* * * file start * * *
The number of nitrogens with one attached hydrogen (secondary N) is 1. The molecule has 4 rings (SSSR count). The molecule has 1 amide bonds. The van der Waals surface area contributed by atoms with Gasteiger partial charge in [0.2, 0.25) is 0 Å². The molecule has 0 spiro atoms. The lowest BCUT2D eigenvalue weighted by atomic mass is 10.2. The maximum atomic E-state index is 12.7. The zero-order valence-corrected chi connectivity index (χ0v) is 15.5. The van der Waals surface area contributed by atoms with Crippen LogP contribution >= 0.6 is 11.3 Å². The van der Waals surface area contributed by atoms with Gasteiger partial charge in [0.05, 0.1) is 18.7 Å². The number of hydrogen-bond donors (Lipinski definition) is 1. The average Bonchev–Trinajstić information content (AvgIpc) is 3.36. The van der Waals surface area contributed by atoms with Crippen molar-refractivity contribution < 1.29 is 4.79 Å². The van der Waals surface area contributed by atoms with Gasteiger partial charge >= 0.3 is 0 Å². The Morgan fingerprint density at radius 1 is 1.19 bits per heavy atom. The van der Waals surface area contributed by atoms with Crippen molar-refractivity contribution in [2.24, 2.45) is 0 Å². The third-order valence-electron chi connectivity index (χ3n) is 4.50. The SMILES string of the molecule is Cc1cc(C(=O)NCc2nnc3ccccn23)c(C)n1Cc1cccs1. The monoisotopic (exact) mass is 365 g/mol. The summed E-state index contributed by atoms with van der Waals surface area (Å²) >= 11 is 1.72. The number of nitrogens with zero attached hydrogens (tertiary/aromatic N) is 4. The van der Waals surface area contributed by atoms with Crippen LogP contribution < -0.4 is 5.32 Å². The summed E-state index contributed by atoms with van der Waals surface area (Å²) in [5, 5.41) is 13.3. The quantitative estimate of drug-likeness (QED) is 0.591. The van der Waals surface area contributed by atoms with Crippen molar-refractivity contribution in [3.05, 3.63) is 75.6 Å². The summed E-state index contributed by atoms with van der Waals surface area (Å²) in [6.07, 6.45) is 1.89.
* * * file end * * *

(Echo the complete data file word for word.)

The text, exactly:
The number of nitrogens with one attached hydrogen (secondary N) is 1. The molecule has 4 rings (SSSR count). The molecule has 1 amide bonds. The van der Waals surface area contributed by atoms with Gasteiger partial charge in [0.2, 0.25) is 0 Å². The molecule has 0 spiro atoms. The lowest BCUT2D eigenvalue weighted by atomic mass is 10.2. The maximum atomic E-state index is 12.7. The zero-order valence-corrected chi connectivity index (χ0v) is 15.5. The van der Waals surface area contributed by atoms with Crippen LogP contribution >= 0.6 is 11.3 Å². The van der Waals surface area contributed by atoms with Gasteiger partial charge in [0.05, 0.1) is 18.7 Å². The number of hydrogen-bond donors (Lipinski definition) is 1. The average Bonchev–Trinajstić information content (AvgIpc) is 3.36. The van der Waals surface area contributed by atoms with Crippen molar-refractivity contribution < 1.29 is 4.79 Å². The van der Waals surface area contributed by atoms with Gasteiger partial charge >= 0.3 is 0 Å². The Morgan fingerprint density at radius 1 is 1.19 bits per heavy atom. The van der Waals surface area contributed by atoms with Crippen molar-refractivity contribution in [2.24, 2.45) is 0 Å². The third-order valence-electron chi connectivity index (χ3n) is 4.50. The SMILES string of the molecule is Cc1cc(C(=O)NCc2nnc3ccccn23)c(C)n1Cc1cccs1. The monoisotopic (exact) mass is 365 g/mol. The summed E-state index contributed by atoms with van der Waals surface area (Å²) >= 11 is 1.72. The number of nitrogens with zero attached hydrogens (tertiary/aromatic N) is 4. The van der Waals surface area contributed by atoms with Crippen LogP contribution < -0.4 is 5.32 Å². The summed E-state index contributed by atoms with van der Waals surface area (Å²) in [5, 5.41) is 13.3. The quantitative estimate of drug-likeness (QED) is 0.591. The van der Waals surface area contributed by atoms with Crippen molar-refractivity contribution in [3.05, 3.63) is 75.6 Å². The summed E-state index contributed by atoms with van der Waals surface area (Å²) in [6.07, 6.45) is 1.89.